Risk was too risky and fear was too common even before September
11, and the growing obsession with avoiding danger may threaten
our society's future, scholars said at a recent Washington conference.
"Most human experiences come with a health warning, continually
reminding us that we cannot be expected to manage the risks we face,"
said Frank Furedi, a professor at the University of Kent in England.
"A powerful culture of precaution works to estrange the public
from the ideals of risk taking, innovation and experimentation."
Policy-making has become more arbitrary, driven by "what if?"
questions, said Mr. Furedi, author of "Politics of Fear: Beyond
Left and Right," speaking last week at the American Enterprise
A disaster occurs, some kind of meaning is attributed to it, someone
is blamed and policy is implemented or changed with safety as the
ultimate goal, he said. Social policy, as a result, is focused on
reassuring people that they are safe, but what they get instead
is the illusion of safety while losing autonomy and control over
their own lives, he said.
"Nobody gets criticized for being safe," Mr. Furedi said.
"What is irresponsible is taking risks."
Last week's conference, "Panic Attack: The Precautionary Culture,
the Politics of Fear and the Risks to Innovation," was co-sponsored
by AEI in cooperation with the Institute of Ideas, a British think
The conference focused on exploring the impact risk aversion has
on many aspects of life, ranging from education to business. It
also focused on the power that the precautionary principle -- a
loose term that calls for precaution to the point of risk avoidance
in innovation, human relationships and anything humans do -- has
on Western culture.
Such is the politics of fear, Mr. Furedi said, that children, women
and the elderly are labeled as "vulnerable" -- about 80
percent to 90 percent of the population.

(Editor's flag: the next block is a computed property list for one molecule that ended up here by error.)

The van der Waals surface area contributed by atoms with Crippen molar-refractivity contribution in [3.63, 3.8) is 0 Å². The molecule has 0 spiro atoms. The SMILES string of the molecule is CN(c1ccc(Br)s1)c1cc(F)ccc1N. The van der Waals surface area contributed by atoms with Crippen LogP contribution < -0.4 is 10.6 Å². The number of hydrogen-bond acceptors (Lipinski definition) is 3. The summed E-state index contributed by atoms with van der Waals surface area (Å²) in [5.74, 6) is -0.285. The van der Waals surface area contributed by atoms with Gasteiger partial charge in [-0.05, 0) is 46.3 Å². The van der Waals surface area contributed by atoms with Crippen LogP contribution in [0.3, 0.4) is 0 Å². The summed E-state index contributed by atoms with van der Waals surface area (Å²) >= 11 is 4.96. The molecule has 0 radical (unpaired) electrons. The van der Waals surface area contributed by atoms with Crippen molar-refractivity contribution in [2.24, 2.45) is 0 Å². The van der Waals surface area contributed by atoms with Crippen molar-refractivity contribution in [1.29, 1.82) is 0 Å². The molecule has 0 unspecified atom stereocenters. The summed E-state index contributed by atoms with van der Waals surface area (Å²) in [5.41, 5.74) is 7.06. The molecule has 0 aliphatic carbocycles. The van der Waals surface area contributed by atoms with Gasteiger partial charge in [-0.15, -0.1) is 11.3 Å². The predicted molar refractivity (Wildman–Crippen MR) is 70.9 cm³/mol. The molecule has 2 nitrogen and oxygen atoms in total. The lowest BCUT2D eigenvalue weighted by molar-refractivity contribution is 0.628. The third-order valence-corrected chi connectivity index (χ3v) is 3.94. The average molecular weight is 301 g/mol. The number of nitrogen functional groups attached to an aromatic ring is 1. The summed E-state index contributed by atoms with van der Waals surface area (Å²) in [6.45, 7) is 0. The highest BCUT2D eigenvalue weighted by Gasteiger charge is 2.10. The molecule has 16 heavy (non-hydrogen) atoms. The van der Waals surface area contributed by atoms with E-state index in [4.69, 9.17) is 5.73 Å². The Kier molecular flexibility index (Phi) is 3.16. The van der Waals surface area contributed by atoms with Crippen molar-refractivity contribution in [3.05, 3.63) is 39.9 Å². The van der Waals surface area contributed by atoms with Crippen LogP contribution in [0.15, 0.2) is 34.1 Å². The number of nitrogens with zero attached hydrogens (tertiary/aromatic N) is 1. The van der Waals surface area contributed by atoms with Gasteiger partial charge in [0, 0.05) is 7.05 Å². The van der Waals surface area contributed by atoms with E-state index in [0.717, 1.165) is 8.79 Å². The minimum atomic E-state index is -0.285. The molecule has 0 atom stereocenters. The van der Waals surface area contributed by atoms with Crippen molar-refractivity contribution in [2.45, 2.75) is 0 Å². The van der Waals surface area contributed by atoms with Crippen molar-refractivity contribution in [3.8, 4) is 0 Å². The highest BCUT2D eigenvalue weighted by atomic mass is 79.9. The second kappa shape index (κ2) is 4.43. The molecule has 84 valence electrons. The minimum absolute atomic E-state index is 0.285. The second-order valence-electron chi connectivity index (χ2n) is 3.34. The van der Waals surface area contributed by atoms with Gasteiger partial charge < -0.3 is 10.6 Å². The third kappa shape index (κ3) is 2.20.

The corporate "social responsibility" movement, initiated
by some advocacy groups, pressures businesses to avoid risk, said
Jon Entine, an adjunct fellow at AEI and scholar in residence at
Miami University in Oxford, Ohio.
"Business leaders are increasingly paralyzed by caution ...
reacting rather than leading," Mr. Entine said.
The benefits of most innovations are unseen, while the risks are
made public, said James K. Glassman, a resident fellow at AEI. If
one person is harmed from the side effects of a medication that
helped many others, the media tell the story of harm, he said.
"Bad news gets attention," Mr. Glassman said. "In
other words, forget the science; just ban it."
The media generate an exaggerated sense of danger, said Ronald
Bailey of Reason magazine.
"The media regularly fan the flames of fear of new technologies,"
he said, citing fear-mongering accounts of the dangers of cell phones,
chemicals, in-vitro fertilization, population growth and genetically
In the legal world, risk focuses on the lowest common denominator
-- the few people who may be displeased by a product, said Philip
Howard,vice chairman of the law firmof Covington & Burling inNew
York. For fear of lawsuits, he said, some playgrounds have been
stripped of climbing ropes or jungle gyms, businesses do not give
employment references, and products have warning labels that nobody
"Our leaders lost authority in themselves," Mr. Howard
Judges, he said, no longer believe they have the authority to dismiss
fraudulent cases. As a result, people can sue for almost any reason,
"There needs to be a major revolution in the way judges perceive
their jobs," Mr. Howard said.
Excessive fears extend down to the cradle. Though American children,
with few exceptions, are mentally and emotionally sound, many adults
regard them as fragile and vulnerable, Christina Hoff Sommers said.
Adults try to insulate children from the remote possibility of getting
hurt or injured or enduring a slight to their self-esteem, including
from any kind of competition, even in sports, said Ms. Sommers,
a resident scholar at AEI.
Psychologists state that, though the message has not reached the
public, children need self-control, not bolsters to their self-esteem,
"Today's children are the most overprotected in history. They're
also the most overpraised," Ms. Sommers said, adding that some
adversity is necessary. "We shortchange them," she said.
published in the Washington Times, 21 February 2006